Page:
§  Add a note hereWhen asked to state his reasons for dismissing a particular employee, an employer would receive a somewhat peremptory response if he were to inform an employment tribunal that he did so because the employee had bronchitis, asthma, or a heart condition (or whatever), or had caught his or her foot in the power press. What he should say is that (with the best will in the world) he could no longer tolerate a situation in which one of his employees was continually absent from work; that he had a business to run; that work was piling up; that the employee's state of health (or the nature of his or her injuries) prevented him carrying out the work he was paid to do; that the employee posed a risk both to himself and to others within the organisation; and so on. If asked to elaborate, he would point out that the employee was a key worker, or that he had an abysmal attendance record; that he was unlikely to recover (or return to work within the foreseeable future; and that, having discussed the situation with him and investigated all the circumstances (including opportunities for suitable alternative work), he had been left with no alternative but to dismiss.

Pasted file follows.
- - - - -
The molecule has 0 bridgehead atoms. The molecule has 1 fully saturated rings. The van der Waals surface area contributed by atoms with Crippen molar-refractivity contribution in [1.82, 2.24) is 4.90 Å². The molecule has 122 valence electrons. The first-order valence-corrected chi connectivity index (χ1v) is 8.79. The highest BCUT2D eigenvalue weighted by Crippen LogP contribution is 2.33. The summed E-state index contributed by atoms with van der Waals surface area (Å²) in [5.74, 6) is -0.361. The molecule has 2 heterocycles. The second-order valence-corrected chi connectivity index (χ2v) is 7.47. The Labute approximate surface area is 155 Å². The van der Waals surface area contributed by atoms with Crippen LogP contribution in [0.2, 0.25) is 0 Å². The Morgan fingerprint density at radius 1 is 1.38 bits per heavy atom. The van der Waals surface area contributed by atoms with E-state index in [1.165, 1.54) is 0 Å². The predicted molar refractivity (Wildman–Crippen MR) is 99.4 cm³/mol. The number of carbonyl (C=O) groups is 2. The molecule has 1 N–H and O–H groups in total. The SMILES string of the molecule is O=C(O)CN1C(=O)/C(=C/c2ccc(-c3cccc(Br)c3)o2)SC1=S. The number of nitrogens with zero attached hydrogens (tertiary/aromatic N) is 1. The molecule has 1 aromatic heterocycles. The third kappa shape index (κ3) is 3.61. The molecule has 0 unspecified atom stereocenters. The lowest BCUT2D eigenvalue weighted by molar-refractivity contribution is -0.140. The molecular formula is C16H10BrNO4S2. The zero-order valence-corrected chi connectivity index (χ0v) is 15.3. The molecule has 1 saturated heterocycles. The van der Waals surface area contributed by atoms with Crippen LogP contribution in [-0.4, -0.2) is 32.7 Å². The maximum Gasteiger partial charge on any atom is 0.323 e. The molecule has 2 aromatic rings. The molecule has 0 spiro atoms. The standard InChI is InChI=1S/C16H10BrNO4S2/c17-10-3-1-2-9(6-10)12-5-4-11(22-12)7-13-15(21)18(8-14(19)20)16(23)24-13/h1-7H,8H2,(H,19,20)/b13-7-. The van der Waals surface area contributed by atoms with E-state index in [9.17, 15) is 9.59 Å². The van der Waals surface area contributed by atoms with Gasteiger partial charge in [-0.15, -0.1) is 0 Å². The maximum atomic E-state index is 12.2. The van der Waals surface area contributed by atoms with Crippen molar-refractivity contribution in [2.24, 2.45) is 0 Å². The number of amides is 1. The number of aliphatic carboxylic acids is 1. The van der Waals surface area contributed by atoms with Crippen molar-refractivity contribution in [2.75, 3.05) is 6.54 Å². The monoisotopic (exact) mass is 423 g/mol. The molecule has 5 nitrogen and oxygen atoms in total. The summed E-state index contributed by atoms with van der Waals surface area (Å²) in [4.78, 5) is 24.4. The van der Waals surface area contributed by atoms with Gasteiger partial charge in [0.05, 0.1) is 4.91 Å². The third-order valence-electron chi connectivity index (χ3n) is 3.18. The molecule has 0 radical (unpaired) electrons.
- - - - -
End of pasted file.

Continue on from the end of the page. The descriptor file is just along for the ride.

§  Add a note hereA competent employee may be invaluable and irreplaceable while at work, but will be of little benefit to his employer when he is not. And, if he is not at work very often, his employer must, sooner or later, consider the possibility of dismissal. As was indicated earlier, an employee is unlikely to be dismissed simply because of his poor health record but because of the effect his state of health is having on his capabilities as an employee. A poor health record is, more often than not, associated with a poor attendance record. Some illnesses raise issues of safety or hygiene, and fears (many of them groundless) concerning the spread of disease. Furthermore, a disfiguring disease could lead to unseemly and unjustified rejection by fellow employees or resistance from unsympathetic or ill-informed clients and members of the general public. The deciding factor is not only the effect that an employee's state of health has (or may have) on his ability to function in his job, but also the impact on the employer's business. If he is a small employer, his tolerance level will be low. If he is a large employer, his threshold of tolerance will undoubtedly be higher.